Dot turned and looked over her shoulder so she could cast her glare of disapproval more effectively. “The only people who go to St. James Gate are bloody tourists. You’re international espionage operatives, dammit! You’ll drink in a dreary pub like a decent spy should.”

To drive the point home, Dot made two more incredibly dangerous turns: a left from Oliver Bond Street onto Sraid San Agaistin, driving the wrong way on the one-way thoroughfare, followed by a right onto Usher’s Quay, also against the flow—and cursing several drivers for driving on the wrong side of the street—before making a somewhat less life-threatening bend onto Upper Bridge. There she capped off the exercise with a screeching U-turn and pulled to a stop near an ancient looking building bearing a sign with gilt lettering over two barred windows declaring it to be The Brazen Head.

Dot was already out of the car as the three younger women attempted to catch their breath and checked to make sure they hadn’t soiled themselves. “This, bitches, is the oldest pub in Ireland. Let’s get started!”


Charlie moved close to Adabelle and whispered, “Can working for SpyCo be any more dangerous than this?”

“Well, surviving the ride wasn’t an item on your training manifest, but I’ll add it to your credit ledger.”

Dot pulled open the primordial pub door and, with a dramatic sweep of her other hand, ushered the women inside. Lyndsey smiled as soon as her eyes adjusted to the dim lighting. The interior was as authentic and charming as had been the façade.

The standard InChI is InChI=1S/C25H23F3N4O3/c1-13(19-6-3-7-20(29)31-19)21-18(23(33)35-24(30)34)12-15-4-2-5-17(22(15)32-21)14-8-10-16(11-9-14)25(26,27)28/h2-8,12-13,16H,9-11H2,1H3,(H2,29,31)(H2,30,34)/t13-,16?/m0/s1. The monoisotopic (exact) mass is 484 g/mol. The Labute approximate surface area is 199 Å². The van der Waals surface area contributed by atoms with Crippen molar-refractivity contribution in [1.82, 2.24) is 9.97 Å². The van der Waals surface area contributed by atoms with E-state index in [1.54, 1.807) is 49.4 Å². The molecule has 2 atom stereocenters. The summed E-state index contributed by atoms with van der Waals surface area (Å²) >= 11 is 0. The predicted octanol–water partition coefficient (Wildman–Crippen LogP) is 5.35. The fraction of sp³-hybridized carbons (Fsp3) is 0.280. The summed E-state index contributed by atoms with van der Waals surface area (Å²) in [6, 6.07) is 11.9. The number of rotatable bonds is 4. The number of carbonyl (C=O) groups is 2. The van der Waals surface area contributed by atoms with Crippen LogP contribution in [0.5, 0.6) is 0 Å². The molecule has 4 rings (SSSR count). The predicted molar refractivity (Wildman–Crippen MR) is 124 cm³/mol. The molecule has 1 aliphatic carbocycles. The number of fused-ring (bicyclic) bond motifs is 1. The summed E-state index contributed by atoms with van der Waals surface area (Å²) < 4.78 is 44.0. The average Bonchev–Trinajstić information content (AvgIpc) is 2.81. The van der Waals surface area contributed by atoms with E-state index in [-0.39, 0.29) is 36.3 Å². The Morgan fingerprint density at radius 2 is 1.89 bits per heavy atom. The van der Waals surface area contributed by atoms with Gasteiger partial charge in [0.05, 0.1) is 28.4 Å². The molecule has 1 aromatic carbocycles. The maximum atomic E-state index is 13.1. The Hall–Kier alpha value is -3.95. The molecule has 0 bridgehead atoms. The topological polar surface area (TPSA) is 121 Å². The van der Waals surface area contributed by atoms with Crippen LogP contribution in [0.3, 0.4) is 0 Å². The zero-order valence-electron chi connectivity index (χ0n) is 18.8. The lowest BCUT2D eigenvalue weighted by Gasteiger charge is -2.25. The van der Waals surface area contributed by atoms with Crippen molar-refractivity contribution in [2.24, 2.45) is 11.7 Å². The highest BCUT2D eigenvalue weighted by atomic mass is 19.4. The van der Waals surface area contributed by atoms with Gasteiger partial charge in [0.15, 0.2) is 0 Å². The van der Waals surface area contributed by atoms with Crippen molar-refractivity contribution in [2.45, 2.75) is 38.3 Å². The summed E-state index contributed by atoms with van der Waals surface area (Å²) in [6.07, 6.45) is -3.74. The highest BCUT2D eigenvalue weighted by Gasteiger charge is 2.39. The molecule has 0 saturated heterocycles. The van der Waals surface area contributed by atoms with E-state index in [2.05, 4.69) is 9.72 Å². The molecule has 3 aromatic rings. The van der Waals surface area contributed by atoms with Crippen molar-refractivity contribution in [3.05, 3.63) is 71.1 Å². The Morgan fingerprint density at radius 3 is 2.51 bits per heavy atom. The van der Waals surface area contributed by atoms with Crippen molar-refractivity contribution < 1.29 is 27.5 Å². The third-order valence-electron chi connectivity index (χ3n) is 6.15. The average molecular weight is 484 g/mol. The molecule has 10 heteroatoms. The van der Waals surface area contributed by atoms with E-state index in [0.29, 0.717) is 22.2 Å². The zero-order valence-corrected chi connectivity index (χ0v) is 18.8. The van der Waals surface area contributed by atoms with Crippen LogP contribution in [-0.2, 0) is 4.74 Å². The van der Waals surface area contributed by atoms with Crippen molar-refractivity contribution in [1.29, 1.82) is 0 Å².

“Dot, it’s wonderful!” she exclaimed.

The old woman didn’t hear or at least didn’t respond, as she was already standing at the bar, slapping her open palm repeatedly on its surface to draw the barkeep’s attention. By the time the others caught up, he was pouring four healthy whiskeys. He set them all in front of Dot, to whom he slid a slip of paper which she quickly signed and pushed back.

“Thanks, Seamus,” Dot said.

The barkeep looked confused. “My name’s Daniel.”

“It’s Seamus. You’re all Seamus.” Then Dot turned and handed each of the women a glass. Lifting her own, she said, “Beimid ag ól! That’s how these crazy bastards say ‘We will drink!’ As if there was any doubt.”

The women repeated the toast with varying degrees of success, and they tasted the whiskey, which was delightful.

“It’s called Redbreast,” Dot said. “And it’s about sixty-five bucks a bottle, which is pretty cheap for my taste, but damn it’s good.”

Everyone took a second sip, and Dot hoisted herself onto a barstool. As the three younger women circled around, she pointed toward the door. “In a minute or two a dark-haired fellow with bad acne scars and wearing a red, long-sleeved tee shirt is going to walk through that door. He’s been following us since the airport, and I’d hoped to lose him by driving against the traffic, but he anticipated the move and was already parked on Bridge Street by the time I turned down.”

“I’m guessing this isn’t part of the recon,” Lyndsey said.


Dot shook her head. “Nope. Either this guy’s up to mischief or he thinks he’s going to land all four of us for the best tumble of his life. And both ideas are going to get him a shot in the ding-dong if he doesn’t back the hell off.”

“Have you seen him before this?”

“Not that I recall, so here’s what we’ll do. We have no reason to think he’s gotten a good look at the three of you, so I want New Girl to go to the bathroom and wait a couple of minutes. When you come out, I want you to approach the target and pick him up. Really lay it on him, sweet thing. Make him think you can’t wait to make his dreams come true. Think you can do that?”

Charlie nodded.

“Good. Now get moving before he comes in here and gets a good look at you.”

– Reprinted with permission of the publisher